Slow fashion brand Days of Grace offers made-to-order garments with exquisite details

Alongside her career in social work, Annie McLary decided she needed some sort of creative outlet. Her lifelong love of fashion led her to launching Days of Grace, a slow fashion brand focused on made-to-order local production.

“I have worked as a social worker for several years and currently work in the homelessness and housing sector supporting people to secure housing and maintain their tenancies. In late 2016, I decided to pursue a creative dream and passion, moved interstate and completed a Bachelor of Fashion Design and Technology at RMIT,” Annie explains.

“Prior to this, I had decided that I wanted to pursue the possibility of a different career path despite the numerous unknowns in relation to this. Due to a desire to create, Days of Grace was founded in late 2021.”

The name of the brand comes from Annie’s name – which means ‘grace’ – and her understanding of what ‘grace’ means: “Grace is defined as ‘unmerited favour, seemingly effortless beauty’ (Oxford Dictionary). It is the meaning of my name but it also has a connection to my faith. I added ‘days of’ to capture the continuation of time.”

Launching a fashion brand in October, 2021, Annie says wasn’t easy but was definitely worthwhile.

“The start-up costs of a small socially conscious business as well as navigating through manufacturing in Australia have both been difficult at times. It was, and is, important to me to support the manufacturing industry in Australia, despite encountering difficulties with finding a local manufacturer who was willing and able to work within a made-to-order business model,” says Annie. 

“Following conversations with local manufacturers and the exploration of other alternatives, I happened to find a machinist who was willing to support Days of Grace and work within my business model.

Days of Grace Melbourne fashion brand 3

“It has been challenging starting a business and there have been times when I have wanted to give up but I believe that dreams are worth pursuing and taking risks in life is equally important.”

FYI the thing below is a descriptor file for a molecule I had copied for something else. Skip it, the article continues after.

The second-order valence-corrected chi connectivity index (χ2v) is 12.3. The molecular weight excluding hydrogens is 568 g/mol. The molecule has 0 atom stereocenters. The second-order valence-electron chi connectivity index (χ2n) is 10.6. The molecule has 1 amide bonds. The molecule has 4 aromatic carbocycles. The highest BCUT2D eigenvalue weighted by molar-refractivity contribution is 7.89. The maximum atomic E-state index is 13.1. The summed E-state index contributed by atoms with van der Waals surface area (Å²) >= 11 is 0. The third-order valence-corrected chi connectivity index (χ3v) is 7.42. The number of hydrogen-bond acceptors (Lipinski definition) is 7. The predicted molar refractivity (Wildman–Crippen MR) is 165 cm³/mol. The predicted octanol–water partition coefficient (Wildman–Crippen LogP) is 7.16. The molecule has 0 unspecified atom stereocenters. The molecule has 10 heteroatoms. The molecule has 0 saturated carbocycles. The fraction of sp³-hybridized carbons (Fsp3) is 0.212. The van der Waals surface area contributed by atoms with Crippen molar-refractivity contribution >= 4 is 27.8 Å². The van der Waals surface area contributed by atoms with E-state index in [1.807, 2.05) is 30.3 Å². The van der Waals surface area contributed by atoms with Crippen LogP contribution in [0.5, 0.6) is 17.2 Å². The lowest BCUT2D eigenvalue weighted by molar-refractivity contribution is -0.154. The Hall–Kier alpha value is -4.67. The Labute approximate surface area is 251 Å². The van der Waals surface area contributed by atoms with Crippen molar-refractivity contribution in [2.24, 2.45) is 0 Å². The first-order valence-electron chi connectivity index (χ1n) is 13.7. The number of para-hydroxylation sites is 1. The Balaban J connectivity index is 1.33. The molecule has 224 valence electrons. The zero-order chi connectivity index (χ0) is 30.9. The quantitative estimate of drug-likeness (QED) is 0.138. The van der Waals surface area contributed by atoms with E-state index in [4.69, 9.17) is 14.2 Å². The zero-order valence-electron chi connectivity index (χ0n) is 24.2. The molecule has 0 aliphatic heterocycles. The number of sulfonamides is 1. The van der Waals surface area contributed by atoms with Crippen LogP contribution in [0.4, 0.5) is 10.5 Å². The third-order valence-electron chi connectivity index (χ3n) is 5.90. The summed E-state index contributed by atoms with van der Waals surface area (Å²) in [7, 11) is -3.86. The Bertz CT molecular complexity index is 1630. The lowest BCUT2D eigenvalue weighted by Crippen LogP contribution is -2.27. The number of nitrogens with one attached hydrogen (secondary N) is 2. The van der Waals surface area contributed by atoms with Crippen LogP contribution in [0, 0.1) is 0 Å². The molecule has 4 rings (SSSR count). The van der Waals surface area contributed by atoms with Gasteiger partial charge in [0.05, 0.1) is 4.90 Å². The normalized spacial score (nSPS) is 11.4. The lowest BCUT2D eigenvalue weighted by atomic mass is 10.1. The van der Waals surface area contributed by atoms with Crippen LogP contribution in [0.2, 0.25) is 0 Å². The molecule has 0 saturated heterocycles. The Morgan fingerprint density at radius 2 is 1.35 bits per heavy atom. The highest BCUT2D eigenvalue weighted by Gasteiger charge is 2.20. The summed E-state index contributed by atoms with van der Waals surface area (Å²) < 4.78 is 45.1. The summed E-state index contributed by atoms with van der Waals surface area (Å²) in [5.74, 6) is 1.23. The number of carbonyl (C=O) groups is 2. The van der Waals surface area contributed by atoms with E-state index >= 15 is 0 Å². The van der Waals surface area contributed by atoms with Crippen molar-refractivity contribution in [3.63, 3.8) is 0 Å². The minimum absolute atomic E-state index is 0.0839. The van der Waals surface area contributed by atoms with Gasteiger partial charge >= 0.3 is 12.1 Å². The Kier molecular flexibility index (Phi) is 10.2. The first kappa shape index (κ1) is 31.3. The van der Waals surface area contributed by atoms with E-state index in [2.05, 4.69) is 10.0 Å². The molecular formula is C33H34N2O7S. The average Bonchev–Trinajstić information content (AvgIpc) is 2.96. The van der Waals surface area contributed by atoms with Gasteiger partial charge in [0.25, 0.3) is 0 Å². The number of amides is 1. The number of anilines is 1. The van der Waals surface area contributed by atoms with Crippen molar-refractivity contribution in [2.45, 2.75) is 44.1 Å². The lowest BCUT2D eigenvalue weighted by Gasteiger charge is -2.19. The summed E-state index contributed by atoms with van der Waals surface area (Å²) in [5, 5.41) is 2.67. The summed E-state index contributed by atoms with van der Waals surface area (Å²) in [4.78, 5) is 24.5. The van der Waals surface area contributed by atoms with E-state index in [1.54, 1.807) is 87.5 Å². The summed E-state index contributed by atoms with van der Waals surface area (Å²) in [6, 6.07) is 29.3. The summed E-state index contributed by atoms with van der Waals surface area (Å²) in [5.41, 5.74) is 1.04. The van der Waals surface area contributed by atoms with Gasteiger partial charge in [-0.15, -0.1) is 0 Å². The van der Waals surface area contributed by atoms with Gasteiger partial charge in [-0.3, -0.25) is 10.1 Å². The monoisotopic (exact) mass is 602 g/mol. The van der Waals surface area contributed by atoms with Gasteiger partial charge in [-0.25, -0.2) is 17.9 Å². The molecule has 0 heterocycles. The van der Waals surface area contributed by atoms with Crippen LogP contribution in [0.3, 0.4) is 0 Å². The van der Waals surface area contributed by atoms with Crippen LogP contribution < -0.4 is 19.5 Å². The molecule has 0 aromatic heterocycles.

Annie says that she is inspired by international designers like Alexander McQueen, Cecille Bahnsen and Stella McCartney, but she also looks towards brands that have a social component.

“I am also inspired, especially as someone who has a passion for social justice, by Outland Denim’s pursuit of freedom, liberty and empowerment. I admire how the brand started as an avenue for victims of sexual exploitation to engage in employment whilst at the same time rebuilding their lives.”

Days of Grace garments have soft, feminine silhouettes with beautiful, delicate details. The current AW22 collection has a moody, dark vibe; very ‘dark academia’. Annie says that each capsule collection will fit into a seasonless wardrobe; the brand’s aesthetic offers “feminine silhouettes invoking a mood of freedom and elegance”.

“Days of Grace’s pieces are created to be inherently beautiful with a sense of being understated. Utilising small runs in limited batches, the pieces are made with exquisite detail and care with the intention of a lifetime of wearing and being loved,” explains Annie, describing the epitome of the slow fashion movement.

“Days of Grace is an ethically conscious and slow fashion brand. All of the pieces in our collections are designed and made in Melbourne and are made-to-order, meaning that we are only producing garments as and when they are ordered with the aim to reduce textile waste and overproduction. 

“Orders take between two to three weeks to dispatch which allows time for pieces to be manufactured by a small team of skilled machinists. Pieces are produced using natural and deadstock fabrics. The fabrics have been sourced from businesses based in Australia and/or New Zealand. I am aware that there can be issues with using deadstock fabrics in terms of traceability and intentional overproduction. However, deadstock fabrics can be sustainable. I think that it is one way of repurposing waste.

“Due to the restricted availability and small number of fabrics sourced, all of the pieces in the collections are limited in nature and will not be produced again, making them unique,” Annie explains.

As for the future? Annie is sticking to her ethical practices to slowly develop and build Days of Grace into a considered brand.

Shop the brand at, and follow the brand on Instagram at @_days_of_grace_.

Discover more interesting Australian fashion brands in our Brands & Designers Section.

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